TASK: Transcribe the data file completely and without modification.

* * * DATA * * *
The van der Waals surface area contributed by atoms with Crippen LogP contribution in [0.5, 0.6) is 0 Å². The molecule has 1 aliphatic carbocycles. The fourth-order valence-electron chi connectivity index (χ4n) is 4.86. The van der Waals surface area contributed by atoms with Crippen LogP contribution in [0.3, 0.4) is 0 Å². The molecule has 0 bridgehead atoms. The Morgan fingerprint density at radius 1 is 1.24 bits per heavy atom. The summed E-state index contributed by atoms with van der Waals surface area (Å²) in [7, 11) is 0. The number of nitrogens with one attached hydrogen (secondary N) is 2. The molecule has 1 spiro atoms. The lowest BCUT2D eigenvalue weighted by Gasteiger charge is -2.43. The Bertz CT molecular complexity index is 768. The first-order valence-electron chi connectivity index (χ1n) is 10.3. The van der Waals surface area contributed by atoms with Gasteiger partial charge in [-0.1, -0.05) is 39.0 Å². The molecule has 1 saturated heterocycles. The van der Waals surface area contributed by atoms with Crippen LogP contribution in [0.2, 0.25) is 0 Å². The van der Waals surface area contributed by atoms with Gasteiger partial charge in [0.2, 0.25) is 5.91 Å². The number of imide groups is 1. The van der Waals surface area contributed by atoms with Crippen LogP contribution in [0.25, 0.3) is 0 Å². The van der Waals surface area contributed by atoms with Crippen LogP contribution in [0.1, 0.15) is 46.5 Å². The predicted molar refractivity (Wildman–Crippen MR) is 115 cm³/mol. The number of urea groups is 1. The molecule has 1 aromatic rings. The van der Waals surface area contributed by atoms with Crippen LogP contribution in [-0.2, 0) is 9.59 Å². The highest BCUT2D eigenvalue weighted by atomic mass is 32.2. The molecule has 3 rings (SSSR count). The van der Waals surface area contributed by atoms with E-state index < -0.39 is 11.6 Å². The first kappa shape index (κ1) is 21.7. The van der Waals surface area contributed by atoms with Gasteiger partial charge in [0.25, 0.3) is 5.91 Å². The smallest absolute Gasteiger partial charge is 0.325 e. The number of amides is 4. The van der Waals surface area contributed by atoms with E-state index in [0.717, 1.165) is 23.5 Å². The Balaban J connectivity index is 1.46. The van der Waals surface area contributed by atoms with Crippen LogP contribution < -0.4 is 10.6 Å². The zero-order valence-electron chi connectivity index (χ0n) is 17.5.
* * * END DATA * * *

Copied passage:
The van der Waals surface area contributed by atoms with Crippen LogP contribution in [0.5, 0.6) is 0 Å². The molecule has 1 aliphatic carbocycles. The fourth-order valence-electron chi connectivity index (χ4n) is 4.86. The van der Waals surface area contributed by atoms with Crippen LogP contribution in [0.3, 0.4) is 0 Å². The molecule has 0 bridgehead atoms. The Morgan fingerprint density at radius 1 is 1.24 bits per heavy atom. The summed E-state index contributed by atoms with van der Waals surface area (Å²) in [7, 11) is 0. The number of nitrogens with one attached hydrogen (secondary N) is 2. The molecule has 1 spiro atoms. The lowest BCUT2D eigenvalue weighted by Gasteiger charge is -2.43. The Bertz CT molecular complexity index is 768. The first-order valence-electron chi connectivity index (χ1n) is 10.3. The van der Waals surface area contributed by atoms with Gasteiger partial charge in [-0.1, -0.05) is 39.0 Å². The molecule has 1 saturated heterocycles. The van der Waals surface area contributed by atoms with Crippen LogP contribution in [0.2, 0.25) is 0 Å². The van der Waals surface area contributed by atoms with Gasteiger partial charge in [0.2, 0.25) is 5.91 Å². The number of imide groups is 1. The van der Waals surface area contributed by atoms with Crippen LogP contribution in [0.25, 0.3) is 0 Å². The van der Waals surface area contributed by atoms with Crippen LogP contribution in [0.1, 0.15) is 46.5 Å². The predicted molar refractivity (Wildman–Crippen MR) is 115 cm³/mol. The number of urea groups is 1. The molecule has 1 aromatic rings. The van der Waals surface area contributed by atoms with Crippen LogP contribution in [-0.2, 0) is 9.59 Å². The highest BCUT2D eigenvalue weighted by atomic mass is 32.2. The molecule has 3 rings (SSSR count). The van der Waals surface area contributed by atoms with E-state index < -0.39 is 11.6 Å². The first kappa shape index (κ1) is 21.7. The van der Waals surface area contributed by atoms with Gasteiger partial charge in [0.25, 0.3) is 5.91 Å². The smallest absolute Gasteiger partial charge is 0.325 e. The number of amides is 4. The van der Waals surface area contributed by atoms with E-state index in [0.717, 1.165) is 23.5 Å². The Balaban J connectivity index is 1.46. The van der Waals surface area contributed by atoms with Crippen LogP contribution < -0.4 is 10.6 Å². The zero-order valence-electron chi connectivity index (χ0n) is 17.5.